The United DODIN manager or subordinate commands and components would create United DODIN manager-approved playbooks, which would have to support multiple vendors, such as both Windows and Linux operating systems. By limiting the vendors and versions deployed within the United DODIN, the Defense Department will save countless hours of automated script development and remediation, while allowing for more specialized understanding of the risk environment.

This software standardization benefit has already been realized in the world of containerized software. It has greatly contributed to the speed at which a container that acts as a stripped-down operating system can be deployed with an application loaded on it.

Most technology users in the Defense Department agree that patching software within the department can be a slow process that involves notifying a command or component a software patch must be implemented. Then the patch must be downloaded, scanned, configured, rescanned, tested within the environment, remediated and approved by the cybersecurity branch prior to being approved to be deployed on the DODIN network segment. This process takes time, while leaving the component vulnerable to a threat.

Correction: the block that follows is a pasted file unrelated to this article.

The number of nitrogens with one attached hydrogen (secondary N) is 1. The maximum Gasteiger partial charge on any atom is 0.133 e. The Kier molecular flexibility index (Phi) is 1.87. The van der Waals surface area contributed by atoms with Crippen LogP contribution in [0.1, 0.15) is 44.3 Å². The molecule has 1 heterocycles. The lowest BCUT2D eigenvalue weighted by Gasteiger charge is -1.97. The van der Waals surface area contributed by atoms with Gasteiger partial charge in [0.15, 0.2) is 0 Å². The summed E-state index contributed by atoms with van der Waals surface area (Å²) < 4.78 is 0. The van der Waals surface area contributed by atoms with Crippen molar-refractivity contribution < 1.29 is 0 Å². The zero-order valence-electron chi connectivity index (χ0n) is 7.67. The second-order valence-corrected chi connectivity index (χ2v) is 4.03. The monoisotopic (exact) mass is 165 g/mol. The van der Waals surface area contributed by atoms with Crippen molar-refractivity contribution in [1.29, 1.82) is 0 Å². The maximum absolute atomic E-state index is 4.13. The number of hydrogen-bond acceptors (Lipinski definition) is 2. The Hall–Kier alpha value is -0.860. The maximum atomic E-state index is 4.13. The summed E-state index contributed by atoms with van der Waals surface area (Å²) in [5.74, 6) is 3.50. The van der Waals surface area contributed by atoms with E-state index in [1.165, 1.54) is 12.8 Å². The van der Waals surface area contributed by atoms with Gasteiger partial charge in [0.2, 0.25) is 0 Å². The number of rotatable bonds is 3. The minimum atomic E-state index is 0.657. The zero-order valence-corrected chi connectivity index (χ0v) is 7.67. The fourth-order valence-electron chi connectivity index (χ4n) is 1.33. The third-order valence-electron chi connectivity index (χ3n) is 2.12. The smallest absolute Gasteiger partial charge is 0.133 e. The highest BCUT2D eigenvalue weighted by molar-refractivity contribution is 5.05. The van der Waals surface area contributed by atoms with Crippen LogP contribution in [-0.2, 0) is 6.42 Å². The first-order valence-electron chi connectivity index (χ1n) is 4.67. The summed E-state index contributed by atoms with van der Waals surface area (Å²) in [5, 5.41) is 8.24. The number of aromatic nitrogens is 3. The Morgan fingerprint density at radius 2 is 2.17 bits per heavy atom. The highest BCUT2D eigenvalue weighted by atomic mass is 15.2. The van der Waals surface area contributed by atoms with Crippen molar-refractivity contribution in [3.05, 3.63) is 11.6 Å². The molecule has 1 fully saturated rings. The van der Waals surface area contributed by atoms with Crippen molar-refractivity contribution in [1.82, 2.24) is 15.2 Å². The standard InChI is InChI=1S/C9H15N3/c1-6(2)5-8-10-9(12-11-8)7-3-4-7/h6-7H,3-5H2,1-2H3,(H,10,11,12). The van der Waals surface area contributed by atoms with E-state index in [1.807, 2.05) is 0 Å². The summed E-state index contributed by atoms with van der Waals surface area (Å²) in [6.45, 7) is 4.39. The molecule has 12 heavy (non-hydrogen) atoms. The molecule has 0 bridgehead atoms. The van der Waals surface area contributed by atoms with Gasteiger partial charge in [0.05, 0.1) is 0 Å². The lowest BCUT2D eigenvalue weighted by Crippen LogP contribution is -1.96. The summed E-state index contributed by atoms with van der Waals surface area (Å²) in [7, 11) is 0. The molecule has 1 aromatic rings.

By standardizing the department’s networks and using automated pipelines, this software validation process and later deployment time could be greatly reduced, with the goal of full automation and almost instantaneous results.

Within the Defense Department, software developers have been using continuous integration/continuous deployment pipelines for years. The pipelines automate the integration of new code into the existing code, test the code for both function and security, then deploy that code where it can be used within the applicable environment.

Having a larger scale continuous integration/continuous deployment process for software patches would allow for the United DODIN management team to distribute software patches to commands and components quickly while providing a fully deployable solution in the form of a playbook for deployment. Because the playbooks would reference a standardized Definitive Media Library (DML) location instead of a centralized repository, each organization would be able to update its DMLs with the associated software for local pulls. They could remediate future local cyber risks quickly using a combination of playbooks and the distributed DML, while providing feedback to the United DODIN management team.

While deploying patches as rapidly as possible is extremely important, the Defense Department would still have to improve its ability to monitor the distributions of the playbook deployments and patch remediation. The United DODIN would change how monitoring and correlation is performed. Instead of individual commands and components being alerted to vulnerabilities within their areas of responsibility and responding locally, the United DODIN would be able to perform much broader correlations.